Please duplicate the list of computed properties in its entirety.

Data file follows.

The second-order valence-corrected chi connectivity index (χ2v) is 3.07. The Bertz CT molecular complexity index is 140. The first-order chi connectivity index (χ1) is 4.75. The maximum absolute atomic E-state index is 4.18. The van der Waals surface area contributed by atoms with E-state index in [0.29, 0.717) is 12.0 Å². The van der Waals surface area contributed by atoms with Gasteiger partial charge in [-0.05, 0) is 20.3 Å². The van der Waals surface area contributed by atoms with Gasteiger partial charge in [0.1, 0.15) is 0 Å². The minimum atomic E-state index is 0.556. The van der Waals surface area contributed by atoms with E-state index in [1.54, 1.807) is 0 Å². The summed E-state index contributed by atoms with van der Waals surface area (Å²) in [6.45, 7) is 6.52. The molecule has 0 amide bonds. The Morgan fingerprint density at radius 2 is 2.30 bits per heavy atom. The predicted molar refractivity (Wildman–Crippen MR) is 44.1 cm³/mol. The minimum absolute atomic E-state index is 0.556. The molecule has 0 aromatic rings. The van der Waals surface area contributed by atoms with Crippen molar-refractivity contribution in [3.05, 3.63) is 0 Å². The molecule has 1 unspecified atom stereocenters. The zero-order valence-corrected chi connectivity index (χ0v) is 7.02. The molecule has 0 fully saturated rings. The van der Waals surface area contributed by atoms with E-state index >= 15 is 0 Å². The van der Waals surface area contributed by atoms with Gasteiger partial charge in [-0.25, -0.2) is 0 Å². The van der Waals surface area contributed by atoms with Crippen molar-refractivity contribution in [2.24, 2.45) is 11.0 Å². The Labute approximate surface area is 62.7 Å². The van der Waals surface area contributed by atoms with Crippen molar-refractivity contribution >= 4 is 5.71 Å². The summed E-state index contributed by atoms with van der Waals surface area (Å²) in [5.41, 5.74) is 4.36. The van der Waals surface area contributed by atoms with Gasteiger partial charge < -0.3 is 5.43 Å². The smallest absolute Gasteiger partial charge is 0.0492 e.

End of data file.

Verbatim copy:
The second-order valence-corrected chi connectivity index (χ2v) is 3.07. The Bertz CT molecular complexity index is 140. The first-order chi connectivity index (χ1) is 4.75. The maximum absolute atomic E-state index is 4.18. The van der Waals surface area contributed by atoms with E-state index in [0.29, 0.717) is 12.0 Å². The van der Waals surface area contributed by atoms with Gasteiger partial charge in [-0.05, 0) is 20.3 Å². The van der Waals surface area contributed by atoms with Gasteiger partial charge in [0.1, 0.15) is 0 Å². The minimum atomic E-state index is 0.556. The van der Waals surface area contributed by atoms with E-state index in [1.54, 1.807) is 0 Å². The summed E-state index contributed by atoms with van der Waals surface area (Å²) in [6.45, 7) is 6.52. The molecule has 0 amide bonds. The Morgan fingerprint density at radius 2 is 2.30 bits per heavy atom. The predicted molar refractivity (Wildman–Crippen MR) is 44.1 cm³/mol. The minimum absolute atomic E-state index is 0.556. The molecule has 0 aromatic rings. The van der Waals surface area contributed by atoms with Crippen molar-refractivity contribution in [3.05, 3.63) is 0 Å². The molecule has 1 unspecified atom stereocenters. The zero-order valence-corrected chi connectivity index (χ0v) is 7.02. The molecule has 0 fully saturated rings. The van der Waals surface area contributed by atoms with E-state index >= 15 is 0 Å². The van der Waals surface area contributed by atoms with Gasteiger partial charge in [-0.25, -0.2) is 0 Å². The van der Waals surface area contributed by atoms with Crippen molar-refractivity contribution in [2.24, 2.45) is 11.0 Å². The Labute approximate surface area is 62.7 Å². The van der Waals surface area contributed by atoms with Crippen molar-refractivity contribution >= 4 is 5.71 Å². The summed E-state index contributed by atoms with van der Waals surface area (Å²) in [5.41, 5.74) is 4.36. The van der Waals surface area contributed by atoms with Gasteiger partial charge < -0.3 is 5.43 Å². The smallest absolute Gasteiger partial charge is 0.0492 e.